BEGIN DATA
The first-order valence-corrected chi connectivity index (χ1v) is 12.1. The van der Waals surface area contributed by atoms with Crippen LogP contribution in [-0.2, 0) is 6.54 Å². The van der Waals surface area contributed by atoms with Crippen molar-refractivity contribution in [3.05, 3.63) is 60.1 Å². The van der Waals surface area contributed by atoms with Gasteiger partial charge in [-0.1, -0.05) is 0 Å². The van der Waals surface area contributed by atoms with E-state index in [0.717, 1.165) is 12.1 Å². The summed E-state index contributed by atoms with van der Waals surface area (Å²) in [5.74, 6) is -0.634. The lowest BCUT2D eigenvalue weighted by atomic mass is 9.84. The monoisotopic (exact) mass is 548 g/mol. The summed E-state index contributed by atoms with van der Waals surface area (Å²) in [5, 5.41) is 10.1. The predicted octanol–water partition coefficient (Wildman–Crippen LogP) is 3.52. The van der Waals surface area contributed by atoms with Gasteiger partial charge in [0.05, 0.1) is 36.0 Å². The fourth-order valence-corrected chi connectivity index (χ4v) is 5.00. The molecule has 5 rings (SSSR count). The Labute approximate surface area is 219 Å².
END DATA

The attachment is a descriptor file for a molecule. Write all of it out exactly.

The first-order valence-corrected chi connectivity index (χ1v) is 12.1. The van der Waals surface area contributed by atoms with Crippen LogP contribution in [-0.2, 0) is 6.54 Å². The van der Waals surface area contributed by atoms with Crippen molar-refractivity contribution in [3.05, 3.63) is 60.1 Å². The van der Waals surface area contributed by atoms with Gasteiger partial charge in [-0.1, -0.05) is 0 Å². The van der Waals surface area contributed by atoms with E-state index in [0.717, 1.165) is 12.1 Å². The summed E-state index contributed by atoms with van der Waals surface area (Å²) in [5.74, 6) is -0.634. The lowest BCUT2D eigenvalue weighted by atomic mass is 9.84. The monoisotopic (exact) mass is 548 g/mol. The summed E-state index contributed by atoms with van der Waals surface area (Å²) in [5, 5.41) is 10.1. The predicted octanol–water partition coefficient (Wildman–Crippen LogP) is 3.52. The van der Waals surface area contributed by atoms with Gasteiger partial charge in [0.05, 0.1) is 36.0 Å². The fourth-order valence-corrected chi connectivity index (χ4v) is 5.00. The molecule has 5 rings (SSSR count). The Labute approximate surface area is 219 Å².